Off the Shelf: The Benefit of the Benefit

In a yesterday’s post, I cited research that experiences give us more satisfaction than things, so it’s more effective as a communicator to sell experiences than products.

But what if what you’re trying to sell is a product? Is your pitch simply doomed to be less effective?

Fortunately, no. In fact, in the example I cited, Sam Mendes’ FaceTime commercial, the thing being sold actually was a product, the iPhone 4. The ad simply focused on the experiences that this product enabled.

You can (and should) use the same approach for every product you sell. As Chip and Dan Heath note in Made to Stick, you should focus on “the benefit of the benefit.” The first benefit in that phrase is an experience, while the second is the product that enables it. For example, the Heaths write, “people don’t buy quarter inch drill bits. They buy quarter-inch holes so they can hang their children’s pictures.” (This example is a concrete, emotional adaptation of classic piece of marketing advice from Theodore Levitt.)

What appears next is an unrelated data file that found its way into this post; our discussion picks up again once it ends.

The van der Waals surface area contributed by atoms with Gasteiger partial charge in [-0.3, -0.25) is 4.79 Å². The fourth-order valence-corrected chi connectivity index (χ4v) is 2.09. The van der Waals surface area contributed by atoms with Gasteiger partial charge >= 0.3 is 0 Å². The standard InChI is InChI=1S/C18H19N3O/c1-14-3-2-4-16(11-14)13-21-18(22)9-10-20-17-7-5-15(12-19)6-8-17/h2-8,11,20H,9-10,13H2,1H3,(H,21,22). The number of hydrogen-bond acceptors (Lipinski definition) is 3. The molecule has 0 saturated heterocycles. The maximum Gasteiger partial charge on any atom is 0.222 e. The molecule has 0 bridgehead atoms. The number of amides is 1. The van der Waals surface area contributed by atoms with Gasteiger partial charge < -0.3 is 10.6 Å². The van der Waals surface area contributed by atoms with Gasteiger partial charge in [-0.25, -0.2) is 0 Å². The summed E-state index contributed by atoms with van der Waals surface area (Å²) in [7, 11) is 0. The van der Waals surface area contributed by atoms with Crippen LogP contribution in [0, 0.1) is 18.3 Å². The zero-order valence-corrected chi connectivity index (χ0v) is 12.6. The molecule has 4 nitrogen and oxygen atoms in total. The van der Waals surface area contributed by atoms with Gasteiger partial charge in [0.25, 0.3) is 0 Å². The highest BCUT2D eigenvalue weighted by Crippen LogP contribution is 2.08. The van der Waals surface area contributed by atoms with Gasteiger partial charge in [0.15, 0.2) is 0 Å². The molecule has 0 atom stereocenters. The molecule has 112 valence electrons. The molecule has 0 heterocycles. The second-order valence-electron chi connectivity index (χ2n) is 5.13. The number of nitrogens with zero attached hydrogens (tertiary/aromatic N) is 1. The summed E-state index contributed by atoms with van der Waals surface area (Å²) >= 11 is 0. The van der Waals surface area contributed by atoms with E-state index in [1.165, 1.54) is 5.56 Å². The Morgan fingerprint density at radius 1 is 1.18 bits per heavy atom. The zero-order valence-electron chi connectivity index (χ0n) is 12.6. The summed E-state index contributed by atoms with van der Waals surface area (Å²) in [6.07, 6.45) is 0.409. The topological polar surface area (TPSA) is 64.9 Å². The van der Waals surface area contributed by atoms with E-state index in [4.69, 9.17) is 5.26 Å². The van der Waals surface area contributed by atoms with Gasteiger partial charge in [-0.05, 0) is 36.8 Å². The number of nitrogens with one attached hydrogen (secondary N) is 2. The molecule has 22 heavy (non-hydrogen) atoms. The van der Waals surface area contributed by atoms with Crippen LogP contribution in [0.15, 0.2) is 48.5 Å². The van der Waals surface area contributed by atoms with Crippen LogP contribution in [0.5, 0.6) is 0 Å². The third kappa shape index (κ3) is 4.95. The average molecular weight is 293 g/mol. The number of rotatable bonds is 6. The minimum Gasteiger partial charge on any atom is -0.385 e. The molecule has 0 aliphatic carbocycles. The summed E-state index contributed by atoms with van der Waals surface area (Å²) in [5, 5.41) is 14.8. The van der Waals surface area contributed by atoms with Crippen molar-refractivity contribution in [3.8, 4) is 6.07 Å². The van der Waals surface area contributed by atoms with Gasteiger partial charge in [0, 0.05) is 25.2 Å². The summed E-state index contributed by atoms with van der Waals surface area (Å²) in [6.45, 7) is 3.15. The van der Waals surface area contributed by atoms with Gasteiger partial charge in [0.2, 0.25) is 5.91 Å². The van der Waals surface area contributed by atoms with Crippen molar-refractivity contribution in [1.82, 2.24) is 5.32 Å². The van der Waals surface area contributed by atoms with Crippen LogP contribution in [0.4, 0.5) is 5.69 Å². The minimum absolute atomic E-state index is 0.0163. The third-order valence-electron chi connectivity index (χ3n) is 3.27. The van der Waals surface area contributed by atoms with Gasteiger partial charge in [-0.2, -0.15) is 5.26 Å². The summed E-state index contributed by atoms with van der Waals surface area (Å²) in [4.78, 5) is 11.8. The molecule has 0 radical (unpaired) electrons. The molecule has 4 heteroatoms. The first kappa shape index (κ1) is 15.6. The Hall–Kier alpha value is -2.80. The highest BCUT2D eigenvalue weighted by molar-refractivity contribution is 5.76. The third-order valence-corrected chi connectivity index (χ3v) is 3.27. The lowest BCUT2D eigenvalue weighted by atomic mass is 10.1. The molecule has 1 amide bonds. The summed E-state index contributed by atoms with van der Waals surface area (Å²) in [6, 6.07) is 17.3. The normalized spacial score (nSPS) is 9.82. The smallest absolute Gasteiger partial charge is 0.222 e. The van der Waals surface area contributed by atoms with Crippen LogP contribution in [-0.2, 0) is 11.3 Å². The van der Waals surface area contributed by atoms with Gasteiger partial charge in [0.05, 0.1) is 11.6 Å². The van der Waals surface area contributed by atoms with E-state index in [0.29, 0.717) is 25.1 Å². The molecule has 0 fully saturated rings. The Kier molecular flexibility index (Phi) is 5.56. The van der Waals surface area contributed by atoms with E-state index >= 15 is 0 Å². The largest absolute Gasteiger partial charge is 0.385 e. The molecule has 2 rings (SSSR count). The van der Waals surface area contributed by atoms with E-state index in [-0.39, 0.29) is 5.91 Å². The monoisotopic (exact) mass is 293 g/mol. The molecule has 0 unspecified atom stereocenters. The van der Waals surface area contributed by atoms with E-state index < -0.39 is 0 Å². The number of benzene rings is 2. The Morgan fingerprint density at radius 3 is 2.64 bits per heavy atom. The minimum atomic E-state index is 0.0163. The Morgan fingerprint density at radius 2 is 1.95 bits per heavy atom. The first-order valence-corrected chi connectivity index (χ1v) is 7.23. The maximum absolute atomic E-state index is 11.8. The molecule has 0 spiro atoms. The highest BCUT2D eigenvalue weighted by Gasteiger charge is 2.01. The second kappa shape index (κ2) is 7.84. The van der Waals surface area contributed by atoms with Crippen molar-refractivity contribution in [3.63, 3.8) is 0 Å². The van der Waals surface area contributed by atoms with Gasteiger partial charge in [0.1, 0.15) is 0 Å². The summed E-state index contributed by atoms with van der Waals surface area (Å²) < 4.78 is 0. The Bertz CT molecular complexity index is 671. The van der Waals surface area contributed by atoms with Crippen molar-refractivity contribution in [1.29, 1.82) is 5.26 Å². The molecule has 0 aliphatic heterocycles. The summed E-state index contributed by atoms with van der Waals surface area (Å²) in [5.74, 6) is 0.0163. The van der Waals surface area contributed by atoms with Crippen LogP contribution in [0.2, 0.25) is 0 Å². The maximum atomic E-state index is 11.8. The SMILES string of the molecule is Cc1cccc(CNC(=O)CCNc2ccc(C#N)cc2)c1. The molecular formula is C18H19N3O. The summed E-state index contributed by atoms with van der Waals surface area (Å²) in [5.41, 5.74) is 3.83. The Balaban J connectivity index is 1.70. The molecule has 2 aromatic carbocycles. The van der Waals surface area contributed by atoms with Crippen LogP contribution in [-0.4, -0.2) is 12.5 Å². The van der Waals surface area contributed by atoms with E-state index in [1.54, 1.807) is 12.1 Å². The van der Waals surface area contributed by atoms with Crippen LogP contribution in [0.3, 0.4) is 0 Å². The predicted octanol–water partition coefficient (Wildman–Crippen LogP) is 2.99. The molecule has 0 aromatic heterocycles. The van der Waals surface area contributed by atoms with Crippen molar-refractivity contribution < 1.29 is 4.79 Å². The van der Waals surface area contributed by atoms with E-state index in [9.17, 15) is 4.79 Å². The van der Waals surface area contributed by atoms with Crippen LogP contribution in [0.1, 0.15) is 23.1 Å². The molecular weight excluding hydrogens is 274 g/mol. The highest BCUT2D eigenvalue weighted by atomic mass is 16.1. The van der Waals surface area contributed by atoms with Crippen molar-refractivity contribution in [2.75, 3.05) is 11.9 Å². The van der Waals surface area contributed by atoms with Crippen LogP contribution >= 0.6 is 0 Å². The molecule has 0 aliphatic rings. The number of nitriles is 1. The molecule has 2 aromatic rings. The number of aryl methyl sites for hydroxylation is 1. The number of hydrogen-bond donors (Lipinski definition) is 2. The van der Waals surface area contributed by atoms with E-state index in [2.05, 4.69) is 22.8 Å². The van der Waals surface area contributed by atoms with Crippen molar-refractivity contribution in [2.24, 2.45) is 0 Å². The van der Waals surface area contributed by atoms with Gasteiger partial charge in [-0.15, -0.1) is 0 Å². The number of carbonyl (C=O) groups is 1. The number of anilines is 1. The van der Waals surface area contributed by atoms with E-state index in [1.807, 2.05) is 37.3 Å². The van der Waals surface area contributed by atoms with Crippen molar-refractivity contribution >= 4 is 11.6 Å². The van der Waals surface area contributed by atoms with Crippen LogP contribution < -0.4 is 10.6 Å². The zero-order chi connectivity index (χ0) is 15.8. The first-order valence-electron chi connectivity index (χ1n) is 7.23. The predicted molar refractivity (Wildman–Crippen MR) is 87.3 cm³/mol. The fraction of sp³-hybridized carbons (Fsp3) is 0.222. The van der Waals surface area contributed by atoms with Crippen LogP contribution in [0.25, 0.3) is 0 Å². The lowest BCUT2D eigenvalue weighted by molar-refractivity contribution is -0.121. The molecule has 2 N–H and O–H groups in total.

As the Heaths note, citing copywriter John Caples, “companies often emphasize features when they should be emphasizing benefits.” In the words of Caples, “The most frequent reason for unsuccessful advertising is advertisers who are so full of their own accomplishments (the world’s best seed!) that they forget to tell us why we should buy (the world’s best lawn!).”

This focus on your own product is understandable—you’ve spent a lot of time perfecting “the world’s best seed.” But as we’ve seen many times before, effective communication involves shifting the spotlight off of yourself and onto your audience, crafting your pitch to appeal to their interests, even if those interests happen to be different from yours.

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